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What sort of country are we becoming? If I was a boater I would simply turn back

John Hayes admits in his ‘Hayes in the House’ column of May 1 that ‘an awful mistake was made’ by the government over its treatment of people who have been residents of this country for many years, and appears to think that ‘they are now being granted what they are owed and offered recompense’.

That’s all right then. No matter that so many lives have been ruined, that people have lost homes and jobs and been refused medical treatment.

Apologies have been made, and we can all sweep this

appalling episode under the carpet and carry on as before, even without knowing how many people have been unjustly detained in custody or deported, and not only the Windrush Caribbeans that John Hayes so approves of, but others from all over the world. What about them?

This is not a trivial slip-up with unintended consequences that have only just been brought to light. It is a direct result of an immigration policy that dehumanises immigrants into numbers to balance the books.

This has been going on for years, with the government wilfully turning a blind eye for as long as they could get away with it.

It is only the recent media exposure of this cruelty and injustice that has forced the government to react. Is it not strange that John Hayes should prefer to shoot the messengers rather than criticise the policy that he seems at pains to justify by quoting public opinion?

It should be possible to have an open humane immigration policy which recognises individuals as human beings, many able to make a valuable contribution to our society and others fleeing hardship, war and terror.

The numbers game is immoral, unfair and just does not work. We should not be keeping families apart, refusing admission to much needed doctors because the quota has been reached or denying security to refugee children. What sort of country are we becoming?

Anna Maxey


John Elson's Lincs Free Press cartoon (1979529)
John Elson's Lincs Free Press cartoon (1979529)

I write in reply to an article regarding so-called industrial waste plastic spotted by an anonymous complainant around the port area of Sutton Bridge.

It amazes me that the complainant has most likely walked past the dilapidated and unsafe Bridge Hotel which seems to fall further into decay as each day passes but does not mention this blot on the local area. This area is also a dumping ground for rubbish and attracts anti-social behaviour but no mention whatsoever.

Maybe they took the riverbank walk through the knee-high grass parallel to the £900,000 marina. This riverbank is littered with spent beer and soft drink cans plus if you are unlucky the odd pate of dog excrement.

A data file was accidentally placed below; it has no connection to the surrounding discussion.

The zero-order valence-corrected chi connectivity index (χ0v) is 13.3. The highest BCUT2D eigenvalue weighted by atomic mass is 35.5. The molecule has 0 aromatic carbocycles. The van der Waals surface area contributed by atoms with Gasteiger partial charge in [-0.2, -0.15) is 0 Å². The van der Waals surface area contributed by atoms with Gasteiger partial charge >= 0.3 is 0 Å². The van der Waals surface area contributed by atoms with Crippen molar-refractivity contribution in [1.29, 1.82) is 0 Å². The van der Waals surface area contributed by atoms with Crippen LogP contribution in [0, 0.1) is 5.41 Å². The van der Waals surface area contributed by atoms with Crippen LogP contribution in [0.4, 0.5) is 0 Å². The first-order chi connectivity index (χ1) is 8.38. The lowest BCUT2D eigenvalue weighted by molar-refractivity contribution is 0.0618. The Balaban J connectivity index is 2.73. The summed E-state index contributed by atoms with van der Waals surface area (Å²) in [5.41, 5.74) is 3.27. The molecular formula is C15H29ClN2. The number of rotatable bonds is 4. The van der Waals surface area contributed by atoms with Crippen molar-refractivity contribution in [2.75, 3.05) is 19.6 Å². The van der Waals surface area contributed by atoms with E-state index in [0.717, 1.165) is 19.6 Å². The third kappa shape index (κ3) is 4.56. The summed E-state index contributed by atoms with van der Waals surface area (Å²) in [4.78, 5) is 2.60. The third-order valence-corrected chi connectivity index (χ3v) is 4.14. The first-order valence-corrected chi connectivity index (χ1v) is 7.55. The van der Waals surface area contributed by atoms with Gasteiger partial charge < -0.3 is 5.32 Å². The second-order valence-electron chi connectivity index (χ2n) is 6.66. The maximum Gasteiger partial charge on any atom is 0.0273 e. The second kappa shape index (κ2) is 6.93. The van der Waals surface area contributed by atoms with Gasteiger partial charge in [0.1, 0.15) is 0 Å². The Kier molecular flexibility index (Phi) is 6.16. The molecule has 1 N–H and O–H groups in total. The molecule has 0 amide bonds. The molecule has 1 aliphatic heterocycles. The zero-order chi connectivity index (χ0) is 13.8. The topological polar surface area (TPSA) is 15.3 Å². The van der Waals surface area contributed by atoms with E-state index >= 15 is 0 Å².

If you manage to make it through the overgrown grass there is a temporary footpath which then puts you on a more solid footing assuming there is safe access when all the IFCA (Eastern Inshore Fisheries and Conservation Authority) personnel park vehicles on the pathway, churning the mud up and partly blocking access.

So far I have walked past an engineering firm, timber supplier, haulage yard and now a large mineral company who thankfully seem to be doing well as they have acquired a former potato packing premises, so I assume none of these places generate “industrial-type waste”.

I now approach the turning bay where there seems to have been a small upgrade to the car parks now split 50:50 with the marina and mineral company. There is a car parked in the marina car park and just as I pass the occupants hurl a plastic bag with the remnants of their dinner out of the vehicle and subsequently drive off.

At this stage I’m now at the boundary of the port and its apparent the fence around the turning bay is a magnet for wind-blown plastic and shrink wrap, most likely from idle people who think its acceptable to just dispose rubbish where they like.

Since my last walk through the port a new pathway has been laid which is somewhat welcoming. As I walk through there are staff busy cutting the grass areas, working like a well oiled

machine, one strimming, one mowing and another with a blower machine cleaning up the grass from the road and path etc.

The lawn and walkway areas are all very tidy and even as I walk through the middle of the port there is not a single trace of any rubbish whatsoever. The closest I saw to rubbish was a few pieces of broken wood but certainly NOT any of this so called “industrial-type waste” that the parish clerk seems obsessed about.

So in closing, I think there are more important things to get addressed first.

Look at the state of the grass banks – for visiting pleasure boats, its gives the impression of an abandoned marina project. Look at the Bridge Hotel – this also gives the impression of a village in serious decay with nothing to offer. If I was a visiting pleasure boater I for one would simply turn back and head back out to sea because first impressions last.

Nene Walker

via email

READERS' PICTURES: Byron Hahn's photo of a rainbow over Moulton. (1979531)
READERS' PICTURES: Byron Hahn's photo of a rainbow over Moulton. (1979531)

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